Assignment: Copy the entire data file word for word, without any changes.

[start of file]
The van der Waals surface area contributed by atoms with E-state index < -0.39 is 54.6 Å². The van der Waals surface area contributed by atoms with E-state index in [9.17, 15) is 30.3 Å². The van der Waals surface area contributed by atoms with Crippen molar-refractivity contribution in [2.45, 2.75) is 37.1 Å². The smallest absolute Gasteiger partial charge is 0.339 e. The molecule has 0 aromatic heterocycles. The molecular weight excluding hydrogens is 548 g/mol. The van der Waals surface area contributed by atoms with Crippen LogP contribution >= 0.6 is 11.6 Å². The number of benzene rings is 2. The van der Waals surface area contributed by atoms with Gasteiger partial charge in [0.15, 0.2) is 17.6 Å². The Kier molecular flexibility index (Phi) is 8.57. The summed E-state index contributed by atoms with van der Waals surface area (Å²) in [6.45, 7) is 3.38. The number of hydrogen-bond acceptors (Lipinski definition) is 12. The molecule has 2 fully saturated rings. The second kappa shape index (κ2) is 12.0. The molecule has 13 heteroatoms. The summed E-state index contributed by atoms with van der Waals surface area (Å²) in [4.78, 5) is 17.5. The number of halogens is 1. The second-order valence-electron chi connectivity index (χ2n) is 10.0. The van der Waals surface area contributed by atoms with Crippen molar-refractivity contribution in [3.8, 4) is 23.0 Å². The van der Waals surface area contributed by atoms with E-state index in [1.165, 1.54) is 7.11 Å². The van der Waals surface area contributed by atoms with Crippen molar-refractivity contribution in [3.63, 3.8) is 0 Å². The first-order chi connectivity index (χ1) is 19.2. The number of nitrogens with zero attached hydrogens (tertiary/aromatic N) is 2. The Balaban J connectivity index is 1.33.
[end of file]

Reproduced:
The van der Waals surface area contributed by atoms with E-state index < -0.39 is 54.6 Å². The van der Waals surface area contributed by atoms with E-state index in [9.17, 15) is 30.3 Å². The van der Waals surface area contributed by atoms with Crippen molar-refractivity contribution in [2.45, 2.75) is 37.1 Å². The smallest absolute Gasteiger partial charge is 0.339 e. The molecule has 0 aromatic heterocycles. The molecular weight excluding hydrogens is 548 g/mol. The van der Waals surface area contributed by atoms with Crippen LogP contribution >= 0.6 is 11.6 Å². The number of benzene rings is 2. The van der Waals surface area contributed by atoms with Gasteiger partial charge in [0.15, 0.2) is 17.6 Å². The Kier molecular flexibility index (Phi) is 8.57. The summed E-state index contributed by atoms with van der Waals surface area (Å²) in [6.45, 7) is 3.38. The number of hydrogen-bond acceptors (Lipinski definition) is 12. The molecule has 2 fully saturated rings. The second kappa shape index (κ2) is 12.0. The molecule has 13 heteroatoms. The summed E-state index contributed by atoms with van der Waals surface area (Å²) in [4.78, 5) is 17.5. The number of halogens is 1. The second-order valence-electron chi connectivity index (χ2n) is 10.0. The van der Waals surface area contributed by atoms with Crippen molar-refractivity contribution in [3.8, 4) is 23.0 Å². The van der Waals surface area contributed by atoms with E-state index in [1.165, 1.54) is 7.11 Å². The van der Waals surface area contributed by atoms with Crippen molar-refractivity contribution in [3.63, 3.8) is 0 Å². The first-order chi connectivity index (χ1) is 19.2. The number of nitrogens with zero attached hydrogens (tertiary/aromatic N) is 2. The Balaban J connectivity index is 1.33.